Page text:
top of page


Scandinavia and the World: A Heap of Trouble hit Kickstarter in September 2017 and is the latest game from UK games designer Greg Carslaw, under the banner of independent publisher 3DTotal Games. Kickstarter backers are receiving their games now (Oct 2018) and so the game is unleashed on the gaming public and Greg will be receiving  long anticipated feedback on how everyone is enjoying his latest release.

I’ve been following the career of this man, this designer, with keen interest,

since he produced 404 Law Not Found for 3D Total Games in 2013. After

that, a collaborative designer’s challenge 6, and then Greg Carslaw followed

with the big box thematic co-op, and his biggest game to date, Wizard’s

Academy in 2016. Since then, Greg followed with a series of small ‘party’

card games, the latest of which is the subject of today’s review, Scandinavia and the World: A Heap of Trouble.

It seems that Greg took on SatW as a new type of ‘designer challenge’, something that he has explored as he seeks a niche in this market. 404 was a standard competitive game, but showed the first indications of Greg’s appetite for the obscure, his penchant for the weird and quirky, attracting me with its humour and interesting sandboxy mechanics.  Then came 6, which was a different kind of designer challenge. This time he and his co-designers challenged themselves to come up with a collection of games using the same set of components – a simple tin of dice. In doing so their rules made use not just of the dice,  but also of the physical rules, the tin, and the playing surface.


With SatW, the challenge was to build a game around a theme, in this case a comic strip. It was important to embody that game with the spirit of the comic strip, not an easy feat, as well as make it an interesting game; and added to that, Greg challenged himself to develop a game that would mean something to all gamers, not just those familiar with the comic strip. To summarise the comic strip: SatW is a world where countries are people, and the way those people behave and react to each other personify the traits of those countries. In this way, the comic strip satirises world politics seen through a Scandinavian prism.

I’m not sure Greg has succeeded in delivering a game that can be fully appreciated without knowing the comic (you will enjoy the humour much more if you know the comic), but he has succeeded in delivering a game that wears the theme very well, and one which delivers interesting game mechanics.


What he has delivered is a set-building and bidding game, with the ‘party game’ spirit, which I believe embodies the character of the comic strip very very well, with the sophisticated comedy, the light-hearted mickey-taking, and tongue-in-cheek character of the comic strip.

The game plays 3-5, with more chaotic fun being had at higher player counts, but some tighter strategy at 3. It’s a small card game that sees players trying to be the first to collect three small ‘sets’ of cards, whilst bidding for cards to complete those sets. I use the term ‘sets’ loosely, because it’s not really a rummy-style game. Instead you are bidding on Character cards, each of which represents the personification of a country of the world, which must be partnered with an Item card to ‘satisfy’ that Country and complete a ‘set’. So the demands of the game are simple enough. What makes it more chaotic is that the characters you play [to your tableau] have abilities, and those abilities can mess with opponents’ tableaux, their hands, and their bidding power. Not only that, and this is the most interesting part of the game, but some characters have negative effects, and this brings strategy to the bidding element of the game…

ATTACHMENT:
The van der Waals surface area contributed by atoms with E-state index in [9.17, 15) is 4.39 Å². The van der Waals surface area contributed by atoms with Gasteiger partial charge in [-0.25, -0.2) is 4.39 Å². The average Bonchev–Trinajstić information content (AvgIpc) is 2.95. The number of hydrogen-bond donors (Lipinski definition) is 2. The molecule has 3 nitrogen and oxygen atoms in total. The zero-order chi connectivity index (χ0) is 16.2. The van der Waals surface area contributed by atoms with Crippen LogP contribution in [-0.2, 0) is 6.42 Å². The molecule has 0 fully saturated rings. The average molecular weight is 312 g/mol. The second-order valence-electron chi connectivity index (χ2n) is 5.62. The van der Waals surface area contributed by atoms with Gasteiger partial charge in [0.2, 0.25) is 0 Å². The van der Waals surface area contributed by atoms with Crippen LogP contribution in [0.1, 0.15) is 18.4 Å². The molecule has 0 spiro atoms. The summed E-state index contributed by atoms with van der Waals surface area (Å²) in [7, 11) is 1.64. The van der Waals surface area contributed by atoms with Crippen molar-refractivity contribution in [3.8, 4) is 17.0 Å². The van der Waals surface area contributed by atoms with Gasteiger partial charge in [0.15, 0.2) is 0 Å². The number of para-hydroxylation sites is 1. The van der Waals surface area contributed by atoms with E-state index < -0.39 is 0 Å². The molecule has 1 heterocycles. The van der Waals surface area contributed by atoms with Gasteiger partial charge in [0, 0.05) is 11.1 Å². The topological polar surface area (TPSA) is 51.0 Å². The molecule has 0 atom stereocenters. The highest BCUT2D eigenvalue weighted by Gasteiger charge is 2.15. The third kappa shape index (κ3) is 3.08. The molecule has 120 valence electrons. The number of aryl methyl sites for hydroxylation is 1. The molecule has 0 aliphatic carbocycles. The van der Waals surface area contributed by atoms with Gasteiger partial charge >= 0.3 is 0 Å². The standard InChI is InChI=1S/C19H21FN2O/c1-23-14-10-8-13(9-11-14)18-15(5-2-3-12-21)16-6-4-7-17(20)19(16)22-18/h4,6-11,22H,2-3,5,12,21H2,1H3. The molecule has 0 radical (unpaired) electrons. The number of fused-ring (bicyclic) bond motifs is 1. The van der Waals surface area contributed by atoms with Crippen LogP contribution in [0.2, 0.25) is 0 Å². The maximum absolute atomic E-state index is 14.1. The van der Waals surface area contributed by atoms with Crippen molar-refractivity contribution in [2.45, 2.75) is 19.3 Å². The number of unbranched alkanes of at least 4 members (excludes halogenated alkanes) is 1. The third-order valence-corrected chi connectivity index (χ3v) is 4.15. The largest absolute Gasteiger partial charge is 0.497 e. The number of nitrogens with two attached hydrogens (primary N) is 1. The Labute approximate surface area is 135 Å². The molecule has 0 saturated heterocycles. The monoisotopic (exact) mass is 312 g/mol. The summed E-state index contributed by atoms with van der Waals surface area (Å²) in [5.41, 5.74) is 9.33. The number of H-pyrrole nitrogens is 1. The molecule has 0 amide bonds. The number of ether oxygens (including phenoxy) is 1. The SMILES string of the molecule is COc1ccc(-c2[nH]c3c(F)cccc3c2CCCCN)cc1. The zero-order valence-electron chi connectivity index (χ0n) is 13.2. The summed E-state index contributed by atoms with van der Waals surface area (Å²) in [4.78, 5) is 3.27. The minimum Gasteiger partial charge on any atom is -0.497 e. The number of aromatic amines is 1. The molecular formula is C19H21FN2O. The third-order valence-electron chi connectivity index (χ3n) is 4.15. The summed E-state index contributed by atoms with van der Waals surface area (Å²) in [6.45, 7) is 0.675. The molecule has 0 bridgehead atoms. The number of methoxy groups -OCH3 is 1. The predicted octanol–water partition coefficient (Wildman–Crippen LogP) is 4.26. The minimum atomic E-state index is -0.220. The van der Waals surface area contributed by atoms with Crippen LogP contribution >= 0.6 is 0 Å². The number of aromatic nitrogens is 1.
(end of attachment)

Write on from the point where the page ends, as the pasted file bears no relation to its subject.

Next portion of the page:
Your hand contains Item cards (you are drawing new Item cards each turn, or picking up Items from Character abilities), and these Item cards are worth different amount of coins. You have to decide which Items you wish to keep hold of (with a view to satisfying Characters and completing sets) and which you wish to

spend for their coins as you bid to obtain Characters each turn. Bidding high means you have less cards in your hand, severely impeding your ability to complete sets; bidding low means you are more likely to be left having to take Characters with negative effects, which could destroy your tableau. This puts pressure on turns where these negative characters turn up, and it’s these turns that will draw the biggest howls of laughter (at the misfortune of others), and sighs of relief as you bid just enough to grab a positive Character card.

It’s these extra layers of design that give Greg his credibility as an accomplished craftsman, and which sets his games apart from the crowd. His little twists are the consequence of an investment of rigour and creativity in his art form, and if you wish to hear the man himself unravel his design process, and the types of questions he asks himself as a designer, than I highly recommend his blog as an insightful read.


And of course, the subject matter of the comic itself offers a wealth of opportunity to entertain: to make as smirk, to make us laugh, and to create horrendous twists and turns to shake up the game table. From cards

with simple effects, like the King of Europe who lets you swap Characters with another player; to the more quirky cards like  Wales, who has you giving coins to other players whenever you speak a word with fewer than 3 letters (you know the Welsh are famed for their very long place names!).

SatW is a playground for a designer like Greg Carslaw. If you want to join in the fun and watch this one play-out, I encourage you to seek out the Kickstarter page, grab a copy of the game, enjoy the comic strip, and be a part of this characterful world.

bottom of page